If it has been determined that a cottage housing development would not be impractical as a result of various challenges, a set of guidelines may serve to help shape how a development might fit within the site context. Cottage housing ordinances have been established in several jurisdictions. Ordinances that were reviewed include Kirkland, Spokane, Port Townsend, Redmond, Lakewood, and Marysville in Washington, and Lehigh Valley in Pennsylvania.
Although a cottage housing ordinance may not necessarily be a tool that every jurisdiction would want to consider integrating into their municipal codes, the examples of existing cottage housing development regulations provide a basis to review and evaluate cottage housing projects proposed within a community. The guidelines presented here do not represent a comprehensive collection of standards that have been used nor do they suggest that cottage housing design must fit within these parameters, but they present a starting point to consider what aspects of development have been applied and provide an initial point of reference for further discussion.
Units and Lot Sizes
- Number of Units: A minimum and maximum number of units may be defined. Minimums of 4 units and maximums of 12 units have been used in some ordinances.
- Lot Sizes: Consider not setting a minimum lot size.
Floor Area and Coverage
- Density – Floor Area Ratio: The use of floor area ratio for a site may be an appropriate standard to allow a practical design of cottage housing development. If density is used, the standard may limit density to two or three times the density of base zoning, which also may vary based on the zoning district.
- Floor Area: A maximum floor area may be set for each cottage housing unit. Example maximum floor areas have been found to be between 800 and 1,500 square feet.
- Coverage: Coverage is applied on a per unit basis. Building coverage has been found to be between 40 and 60 percent.
- Density: Increasing density may be accomplished through the following
- Increasing density based on underlying zoning (e.g., base zoning multiplied by two)
- Reducing minimum lot requirements (e.g., base zoning divided by two)
- Multiple cottages on a lot (e.g., up to two cottages on a single family lot, with certain conditions)
- Density Bonus: Consider the appropriateness of density bonus incentives.
- Expansion Restricted: Covenants may be used to restrict the expansion of cottages.
Setbacks and Height
- Setbacks: Consideration should first be given to the appropriateness of existing setback regulations. For setbacks different from standard residential zoning, the following have been used:
- Front setback examples. 10-20 feet.
- Side setback examples. 5-10 feet.
- Rear setback examples. 10 feet.
- Average Setbacks: Consider using average side and rear setbacks to provide design flexibility
- Building Separation: Use a minimum building separation to allow for space between buildings. A typical standard is 10 feet between buildings. Building code standards may be used to guide the minimum separation standard.
- Stories: Consider whether a one story limit or a two-story limit is appropriate.
- Some architectural styles of cottages featuring lower plate height accommodate second floor area within the roof. To limit mass, a cap on second floor area may be based on a percentage of the first floor.
- Height: Consider whether development would create tall and overly narrow homes.
- Pitch limitations on cottage roof.
- Maximum ratio of height to width.
- Parking Spaces: Off-street parking may be between 1.0 and 2.0 spaces per unit.
- Parking Arrangement: Parking can be designed such that access is away from primary streets. Parking spaces design could be through side access by alley, side access by private street, and a non-primary street. Adequate screening should be provided for any option. Parking lots may be more feasible than individual garages.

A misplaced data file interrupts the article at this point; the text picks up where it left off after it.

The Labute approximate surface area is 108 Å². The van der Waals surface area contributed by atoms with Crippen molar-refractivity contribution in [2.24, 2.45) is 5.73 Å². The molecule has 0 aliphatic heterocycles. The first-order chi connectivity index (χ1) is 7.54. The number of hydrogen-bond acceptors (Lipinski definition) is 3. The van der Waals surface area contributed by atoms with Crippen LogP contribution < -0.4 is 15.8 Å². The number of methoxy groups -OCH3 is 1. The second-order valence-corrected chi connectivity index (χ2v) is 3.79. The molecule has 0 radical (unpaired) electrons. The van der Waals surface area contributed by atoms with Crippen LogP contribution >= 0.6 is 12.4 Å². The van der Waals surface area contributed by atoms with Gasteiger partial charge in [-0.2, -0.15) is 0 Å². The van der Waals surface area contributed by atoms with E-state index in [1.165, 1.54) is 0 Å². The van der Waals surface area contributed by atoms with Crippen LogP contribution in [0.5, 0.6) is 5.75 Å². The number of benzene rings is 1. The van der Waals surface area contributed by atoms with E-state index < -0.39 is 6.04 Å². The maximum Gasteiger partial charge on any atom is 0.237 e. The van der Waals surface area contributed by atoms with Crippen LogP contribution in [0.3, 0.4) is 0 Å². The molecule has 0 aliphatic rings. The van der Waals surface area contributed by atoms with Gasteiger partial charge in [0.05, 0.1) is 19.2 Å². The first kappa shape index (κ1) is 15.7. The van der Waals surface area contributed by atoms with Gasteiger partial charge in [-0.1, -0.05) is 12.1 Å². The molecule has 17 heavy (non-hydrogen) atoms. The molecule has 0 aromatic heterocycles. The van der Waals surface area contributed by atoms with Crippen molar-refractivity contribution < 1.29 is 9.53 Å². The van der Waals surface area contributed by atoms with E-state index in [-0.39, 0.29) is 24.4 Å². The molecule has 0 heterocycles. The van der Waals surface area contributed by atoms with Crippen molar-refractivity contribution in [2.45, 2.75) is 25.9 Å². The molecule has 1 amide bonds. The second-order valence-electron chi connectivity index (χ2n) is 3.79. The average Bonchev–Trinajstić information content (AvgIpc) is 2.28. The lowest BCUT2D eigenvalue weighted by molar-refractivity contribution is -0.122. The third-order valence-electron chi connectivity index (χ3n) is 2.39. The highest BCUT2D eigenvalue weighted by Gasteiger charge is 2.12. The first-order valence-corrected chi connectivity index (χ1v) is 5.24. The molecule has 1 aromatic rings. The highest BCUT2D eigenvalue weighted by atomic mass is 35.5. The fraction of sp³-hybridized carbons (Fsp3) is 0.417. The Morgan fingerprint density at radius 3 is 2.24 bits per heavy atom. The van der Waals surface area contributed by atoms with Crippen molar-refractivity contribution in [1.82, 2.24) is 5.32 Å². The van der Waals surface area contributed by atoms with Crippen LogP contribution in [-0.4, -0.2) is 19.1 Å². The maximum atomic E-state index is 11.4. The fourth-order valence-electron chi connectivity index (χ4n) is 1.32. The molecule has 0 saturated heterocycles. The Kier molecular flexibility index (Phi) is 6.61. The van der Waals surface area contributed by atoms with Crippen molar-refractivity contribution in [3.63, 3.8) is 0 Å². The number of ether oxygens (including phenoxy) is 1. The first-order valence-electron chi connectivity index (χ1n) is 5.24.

- Parking Clusters: Consider whether parking should be distributed among small clusters on the site to minimize visual impact. Consider maximum contiguous spaces in each cluster and minimum separation between clusters.
- Parking Reduction: Parking reduction may be considered if the site is close to transit.
- Design: Consider whether requirements should be placed on a color scheme and variety in design.
- Orientation: Orient the primary entry towards the common open space area.
- Porches: Consider covered front porches. The minimum area may be 60-80 square feet.
- Sidewalk: Sidewalk connections and sidewalks along public streets.
- Parking Lot: Parking may be consolidated into one or a few small lots to allow for closer spacing between buildings.
Common Space and Amenities
- Common Open Space Area: Each dwelling unit should provide an allotment of space for a common open space area. In several ordinances, 400 square feet per unit has been used but areas as small as 150 square feet per unit have been applied as well. Common open space may also be low in instances where there is a requirement for private open space.
- Consider specifying that required setbacks, private open space, stormwater management facilities, parking areas, and driveways do not qualify as common open space area.
- Community Building: A community building may be permitted.
Integration into the Community
- Outreach: Provide outreach and education
- Trial Period: Consider a trial period to ensure regulations are working as intended
- Conditional Use Permit: An administrative conditional use permit may be a good approach to consider developer and community input so that the project works within the context of certain areas.
Cottage housing developments offer opportunities to fill in housing needs, but they may be limited in locations that could accommodate such developments. Density and neighborhood sensitivity may make it difficult to find suitable sites for cottage housing developments, in addition to needed interest from the developers.
However, it is also the compact character of these developments that makes them attractive to those with specific housing needs that can be served by small but detached housing units. In planning for cottage housing developments, establishing guidelines may help address some concerns related to the form the developments may take. A consideration of policies and guidelines can show if cottage housing developments would fit within the local context and how development may take shape.
MRSC. “Cottage Housing.” 2016.
The Housing Partnership. “Cottage Housing in Your Community: A Guide to Drafting a Cottage Housing Ordinance.” 2001.
Lehigh Valley Planning Commission. “Cottage Housing Development.”
Puget Sound Regional Council. “Tool: Cottage Housing.”
U.S. Department of Housing and Urban Development. “Kirkland, Washington: Cottage Housing Ordinance.”
U.S. Department of Housing and Urban Development. Regulatory Barriers Clearinghouse, Volume 7, Issue 1. “Cutting Costs with Cottage Housing.” 2008.
U.S. Department of Housing and Urban Development. “East Greenwich, Rhode Island” Cottages on Greene’s Innovative Approach to Infill.”
Cottage Housing Incorporated. “All of Our Communities.”
Snohomish County. “Cottage Housing.” 2016.